Back to Black: Restoring a Sega Sports or Regulation 7 Dreamcast

Last year we revealed how you can brighten up your standard white Dreamcast using nothing more than a fairly cheap hair serum and a bit of sunshine. Granted, the sunshine might be a problem if (like me) you live in the UK and the sun appears only once every 16 years after a drawn out ritual and sacrifice; but if you managed to try it on a rare day that it stopped raining and the clouds parted, you'll find it worked a treat at banishing the dreaded yellowing. As a side note, all of the systems I treated back then are still bone white to this day, so the fears that the yellowing would return with a vengeance have not been realised as yet.

This is all well and good if you have a standard Dreamcast, but what if you have a Dreamcast that's a different colour? Black, for example? While black Dreamcasts such as the Sega Sports and Regulation 7 special editions don't suffer from yellowing, they can get scuffed and light surface scratches show up clear as day. I know this because recently I was lucky enough to take delivery of two such systems:
The seller did list them as not being in 'showroom condition' so I expected them to be a little beat up, but when they arrived the only thing I really noticed was the surface scuffing all over them. It's not overly noticeable from a distance - and both systems work flawlessly - but up close and from a certain angle the light catches the scuffs and the marks are quite visible. So, I wondered how I could go about removing these scuffs and return these rare beasts to their former glory. Turns out the answer is actually rather simple...

Yep, that stuff you put on your car's grey faded bumper to made it black again. Makes perfect sense really, and after a quick visit to Halfords (other motoring stores are available) I was all set to restore these highly coveted systems. I know I could have used DocEggfan's recently reported method of using industrial strength dye...but I didn't trust myself not to get it all over the walls and floor of my overly beige abode.

To give an idea of the level of scuffage, here's a picture illustrating how marked the Sega Sports one was (the R7 was similar but the picture I took appears to have corrupted):
Scuffs aplenty.
You can't really get the full impact from an iPhone's camera, but trust me these things were pretty much covered in marks. The first thing I did was take them apart and give them a clean out. The Sega Sports one in particular was full of what looked like Sasquatch hair; while the Regulation 7 was pretty much immaculate inside. Another thing I did was whack in a couple of UK power boards so I wouldn't need to rely on a step down converter to run these systems, and as I had a couple of spare ones lying around (doesn't everyone?!) that was a pretty simple operation. The next thing I did was scrub the years of accumulated grime from the cases and then leave them on the draining board:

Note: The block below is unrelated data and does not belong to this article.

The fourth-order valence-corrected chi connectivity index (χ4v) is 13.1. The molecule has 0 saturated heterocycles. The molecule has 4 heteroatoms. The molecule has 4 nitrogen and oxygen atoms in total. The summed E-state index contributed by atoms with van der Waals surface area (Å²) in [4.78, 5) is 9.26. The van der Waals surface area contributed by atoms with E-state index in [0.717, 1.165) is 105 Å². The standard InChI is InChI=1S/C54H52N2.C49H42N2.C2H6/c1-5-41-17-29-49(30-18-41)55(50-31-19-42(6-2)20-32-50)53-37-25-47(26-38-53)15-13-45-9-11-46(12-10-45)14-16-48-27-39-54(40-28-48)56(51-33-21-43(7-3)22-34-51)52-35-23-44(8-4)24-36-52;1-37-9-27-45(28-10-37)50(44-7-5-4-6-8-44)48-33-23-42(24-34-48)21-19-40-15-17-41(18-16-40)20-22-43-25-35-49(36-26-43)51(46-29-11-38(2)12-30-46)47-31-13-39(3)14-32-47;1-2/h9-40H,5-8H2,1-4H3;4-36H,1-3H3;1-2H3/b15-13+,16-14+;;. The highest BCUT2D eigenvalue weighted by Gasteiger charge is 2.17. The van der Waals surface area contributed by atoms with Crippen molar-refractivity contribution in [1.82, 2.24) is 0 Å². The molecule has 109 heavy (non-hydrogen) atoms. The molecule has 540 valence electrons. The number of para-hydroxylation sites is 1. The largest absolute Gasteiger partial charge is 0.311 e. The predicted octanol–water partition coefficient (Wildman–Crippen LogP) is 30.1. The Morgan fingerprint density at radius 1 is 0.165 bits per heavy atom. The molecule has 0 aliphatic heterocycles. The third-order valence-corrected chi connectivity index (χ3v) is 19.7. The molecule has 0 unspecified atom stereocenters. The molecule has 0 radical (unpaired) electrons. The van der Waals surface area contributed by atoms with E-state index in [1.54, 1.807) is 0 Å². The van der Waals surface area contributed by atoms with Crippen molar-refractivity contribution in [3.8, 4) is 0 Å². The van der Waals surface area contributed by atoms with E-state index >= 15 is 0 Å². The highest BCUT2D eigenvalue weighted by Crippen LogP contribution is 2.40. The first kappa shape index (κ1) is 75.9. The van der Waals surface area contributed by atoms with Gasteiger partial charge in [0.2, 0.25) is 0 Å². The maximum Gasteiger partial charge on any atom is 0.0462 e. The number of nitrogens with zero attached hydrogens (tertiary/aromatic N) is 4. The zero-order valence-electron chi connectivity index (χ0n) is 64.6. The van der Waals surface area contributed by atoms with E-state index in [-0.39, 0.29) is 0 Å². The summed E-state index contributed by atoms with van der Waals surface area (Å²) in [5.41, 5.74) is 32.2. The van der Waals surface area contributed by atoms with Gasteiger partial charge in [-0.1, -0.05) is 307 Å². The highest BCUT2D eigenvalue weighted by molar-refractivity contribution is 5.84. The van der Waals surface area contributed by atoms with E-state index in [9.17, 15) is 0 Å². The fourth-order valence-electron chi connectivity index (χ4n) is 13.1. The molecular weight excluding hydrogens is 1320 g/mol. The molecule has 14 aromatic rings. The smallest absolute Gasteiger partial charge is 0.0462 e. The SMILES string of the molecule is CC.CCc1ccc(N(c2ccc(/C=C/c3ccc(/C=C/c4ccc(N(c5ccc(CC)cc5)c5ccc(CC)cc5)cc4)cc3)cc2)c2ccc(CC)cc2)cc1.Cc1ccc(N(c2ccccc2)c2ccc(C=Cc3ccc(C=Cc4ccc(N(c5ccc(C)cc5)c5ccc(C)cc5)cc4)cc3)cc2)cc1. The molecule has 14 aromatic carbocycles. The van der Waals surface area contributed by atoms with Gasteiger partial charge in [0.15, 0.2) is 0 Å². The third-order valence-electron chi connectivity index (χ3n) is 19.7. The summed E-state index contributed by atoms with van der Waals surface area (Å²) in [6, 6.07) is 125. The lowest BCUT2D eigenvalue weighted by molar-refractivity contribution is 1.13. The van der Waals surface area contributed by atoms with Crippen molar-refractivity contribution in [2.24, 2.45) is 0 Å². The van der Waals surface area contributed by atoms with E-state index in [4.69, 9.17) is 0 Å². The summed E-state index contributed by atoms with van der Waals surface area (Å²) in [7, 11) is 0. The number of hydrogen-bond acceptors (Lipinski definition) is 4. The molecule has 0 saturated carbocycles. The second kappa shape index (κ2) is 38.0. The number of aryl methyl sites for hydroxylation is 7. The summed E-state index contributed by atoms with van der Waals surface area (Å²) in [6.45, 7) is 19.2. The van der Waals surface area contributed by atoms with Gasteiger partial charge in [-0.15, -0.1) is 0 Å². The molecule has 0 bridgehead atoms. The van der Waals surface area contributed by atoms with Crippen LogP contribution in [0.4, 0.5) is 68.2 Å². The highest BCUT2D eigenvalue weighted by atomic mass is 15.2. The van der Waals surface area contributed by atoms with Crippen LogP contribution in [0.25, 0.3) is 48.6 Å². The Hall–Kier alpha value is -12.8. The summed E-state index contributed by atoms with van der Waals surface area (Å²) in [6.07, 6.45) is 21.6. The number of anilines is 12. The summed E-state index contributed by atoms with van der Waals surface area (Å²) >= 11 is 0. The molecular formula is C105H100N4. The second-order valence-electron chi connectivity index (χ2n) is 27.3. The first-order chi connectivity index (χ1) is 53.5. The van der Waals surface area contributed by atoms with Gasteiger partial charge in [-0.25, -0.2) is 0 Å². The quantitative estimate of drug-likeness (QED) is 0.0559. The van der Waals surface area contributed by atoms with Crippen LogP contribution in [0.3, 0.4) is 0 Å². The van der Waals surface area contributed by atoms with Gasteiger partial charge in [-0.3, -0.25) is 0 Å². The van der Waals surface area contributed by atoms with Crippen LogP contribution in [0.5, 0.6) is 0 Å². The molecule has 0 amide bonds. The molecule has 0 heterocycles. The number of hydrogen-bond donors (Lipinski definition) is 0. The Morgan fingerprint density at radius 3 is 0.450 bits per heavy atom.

This is important as it removes any surface dirt and also allows me to show off the fact that I recently splashed some cash and bought actual Fairy Liquid instead of own-brand washing up liquid. Once I'd cleaned them in the glorious suds, I let them air dry - this is very important as mixing electrical stuff with water can be bad for your health. In a deathy kind of way.

Once they were dry, I sprayed the shells with the bumper/tire colour restorer, let it 'soak in' for about a minute and then rubbed it off with a sock cloth. The results were pretty awesome, but I'm not entirely sure these pictures convey the true blackness restored to these systems. Indeed, they were fist-bumping and calling each other 'blood' and 'fam' within minutes and when I returned to the room they'd put a Chris Rock DVD on the PS2. Oh, the irony!*
Seriously though, these pictures don't do justice to how good both systems now look after a liberal application of the Back to Black spray. I've ogled images of both these Dreamcast editions for years, never thinking for one minute I'd ever actually own either of them. To have them both now in my collection and looking like they just came off the production line is amazing to me. Obviously, deeper scratches aren't removed using this method as the spray is little more than a way to disguise scuffs...but if you want to add a bit of lustre back to your black Dreamcast, you could do much worse.
Mr Yukawa would approve.
*Disclaimer: Before you complain about casual racism with the 'black' jokes - I know a guy who's mum has a black friend. So I'm not being racist. Also, my mother is Nigerian (and yet weirdly my twin brother is white) so if you'd like to give me your bank details so I can make a deposit of $89,000,000 and give you 50%, please let me know in the comments.


doceggfan said...

I don't think the dye would work in this instance, or at least nowhere near as effective. Did you have to cover the logos, or does the back to black stuff go on clear?

Tom Charnock said...

It goes on clear mate so can literally just spray it all over, leave if for a few minutes and then wipe it off.

Robert Jones said...

They look really good Tom. Great job.

ReigningSemtex said...

I am going to try this on my Sega sports dreamcast, thanks for the tips